If the chain is the foundation for all distance traveled, that is a poor basis. The error in the chain will be accumulative. You would be better served with a rack gear on the table, and the servos driving a gear pinion to move the X and Y axis. Rack gears are made with a uniform pitch, and the rack is cut with precise distance tooth to tooth.

For example, if each link was 1/2", but to be more precise if might be .502 from pin to pin, +/- the manufacturing tolerance. If you pulled the chain tight and measured 10 links, your total distance would be 10 X .502=5.020 inches. The actual distance is .020 over 5", not very noticeable.
Now take 100 links of your same chain, and do the same test.  100 x .502 = 50.200 inches, or almost 1/4" over 50.000 inches. Very noticeable.

I hope this makes sense.


Hi Don:
This post is a few months old, but I just read your questions. I have an older mill, with probably the same drives and the very same Electrocraft servo's. The driver/Amps were made by WestAmp, now out of business since I believe 1992. This type of control is Analog +/- 10v with encoder feedback. In the day, these were very good drives, and would hold position well.
The big problem is getting the drives repaired when they malfunction. Even though it might be a single resistor, easily replaced, finding exactly what is wrong can be very difficult without the proper electronic equipment. I have been able to find a few used drives on Ebay, but that is hit or miss.

The mill discussed now uses a dspmc controller by Vital Systems, and it runs the older drives perfectly. I did have to change the encoders to the AMT differential to work with the controller, but is runs better now than the original controller.

Since doing the retro-fit to the older controller, I have since learned of a newer type of Servo motor/drive that is far better than anything I have yet seen, and it uses step/dir for an absolutely solid, precise control.

If I did another machine, I would definitely use the Clearpath servo's by Teknic. There are Youtube videos showing these motor/servo's with Mach3.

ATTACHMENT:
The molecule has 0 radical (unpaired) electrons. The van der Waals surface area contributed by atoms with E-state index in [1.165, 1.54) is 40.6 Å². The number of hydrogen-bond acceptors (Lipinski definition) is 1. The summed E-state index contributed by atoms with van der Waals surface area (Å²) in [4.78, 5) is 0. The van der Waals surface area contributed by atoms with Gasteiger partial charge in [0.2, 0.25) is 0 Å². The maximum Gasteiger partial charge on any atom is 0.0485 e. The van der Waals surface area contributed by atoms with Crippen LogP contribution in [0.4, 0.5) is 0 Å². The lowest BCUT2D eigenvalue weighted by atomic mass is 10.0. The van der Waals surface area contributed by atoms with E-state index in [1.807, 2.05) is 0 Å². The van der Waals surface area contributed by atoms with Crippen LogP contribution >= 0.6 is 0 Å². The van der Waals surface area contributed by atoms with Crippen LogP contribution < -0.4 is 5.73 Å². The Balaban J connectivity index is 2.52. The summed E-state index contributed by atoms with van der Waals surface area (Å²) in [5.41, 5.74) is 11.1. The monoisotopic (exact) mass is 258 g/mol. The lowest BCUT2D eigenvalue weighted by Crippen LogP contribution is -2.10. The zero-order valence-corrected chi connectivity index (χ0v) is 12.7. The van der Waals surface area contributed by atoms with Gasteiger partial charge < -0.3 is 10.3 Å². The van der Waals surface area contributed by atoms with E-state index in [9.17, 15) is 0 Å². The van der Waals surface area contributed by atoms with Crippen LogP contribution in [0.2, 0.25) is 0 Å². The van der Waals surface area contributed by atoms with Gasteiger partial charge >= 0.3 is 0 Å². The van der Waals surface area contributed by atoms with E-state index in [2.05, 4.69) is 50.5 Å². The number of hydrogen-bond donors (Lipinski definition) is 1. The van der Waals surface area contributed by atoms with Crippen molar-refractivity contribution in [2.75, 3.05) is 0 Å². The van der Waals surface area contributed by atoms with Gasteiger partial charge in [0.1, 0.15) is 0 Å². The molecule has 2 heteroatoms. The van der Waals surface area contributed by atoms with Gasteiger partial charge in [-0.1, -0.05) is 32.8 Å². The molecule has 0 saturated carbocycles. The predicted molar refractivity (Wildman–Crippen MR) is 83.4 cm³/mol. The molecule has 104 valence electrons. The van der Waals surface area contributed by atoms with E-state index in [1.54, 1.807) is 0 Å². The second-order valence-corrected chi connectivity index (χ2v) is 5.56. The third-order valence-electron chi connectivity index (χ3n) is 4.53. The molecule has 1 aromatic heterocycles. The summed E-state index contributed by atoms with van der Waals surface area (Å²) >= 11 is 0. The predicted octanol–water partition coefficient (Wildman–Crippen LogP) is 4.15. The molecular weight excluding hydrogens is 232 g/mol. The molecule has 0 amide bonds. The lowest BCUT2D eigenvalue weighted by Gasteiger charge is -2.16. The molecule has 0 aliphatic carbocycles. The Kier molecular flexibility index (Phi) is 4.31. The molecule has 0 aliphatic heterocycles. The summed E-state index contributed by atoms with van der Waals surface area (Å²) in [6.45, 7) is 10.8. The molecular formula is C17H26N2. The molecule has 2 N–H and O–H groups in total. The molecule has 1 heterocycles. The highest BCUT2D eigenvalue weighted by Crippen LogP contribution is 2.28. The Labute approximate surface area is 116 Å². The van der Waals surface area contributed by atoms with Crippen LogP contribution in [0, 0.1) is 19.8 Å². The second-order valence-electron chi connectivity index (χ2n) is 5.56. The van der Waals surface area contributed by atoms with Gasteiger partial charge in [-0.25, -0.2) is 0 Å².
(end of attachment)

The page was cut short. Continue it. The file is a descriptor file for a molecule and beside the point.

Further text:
Have a look at some YouTube videos demonstrating the Clearpath brushless servo motors. This type of motor is a huge quantum leap in engineering design over steppers motors and various types of basic servo motors.

The Clearpath motors do not use a separate driver like all other CNC control motors. The step and direction signals are wired directly to the motor and it has internal electronics including an encoder disc. The setup is through a built in USB port, which runs a software program on your PC to automatically set all the parameters of the motor.
The selection of motor sizes is NEMA 23, and NEMA 34, with a separate DC supply from 24 to 75 volts.




Here is the company video demonstrating the motor.


General Mach Discussion / Re: Mach3 tablet controller
« on: September 03, 2015, 02:34:01 PM »
You should correspond with the maker of the wireless pendant to make sure it will operate on the Android system. Twenty feet away from the machine seems like an unusual requirement for CNC machine operation. I have one of the Vista wired pendants, with an LCD screen; well thought out, and solidly built.  If you have not tried it, the 2010 Screen is a huge improvement over the standard Mach3 screen, and I believe there is an Android version available. With that screen, and a Bluetooth keyboard, you may find it unnecessary to invest in a wireless pendant.


General Mach Discussion / Re: Mach3 tablet controller
« on: September 02, 2015, 12:18:53 PM »
There are a few tablets that run Windows, and they all will run Mach3, except Windows RT. The 12" tablets are pricier than the typical laptop, but with a USB multiple connector, they offer a very compact solution.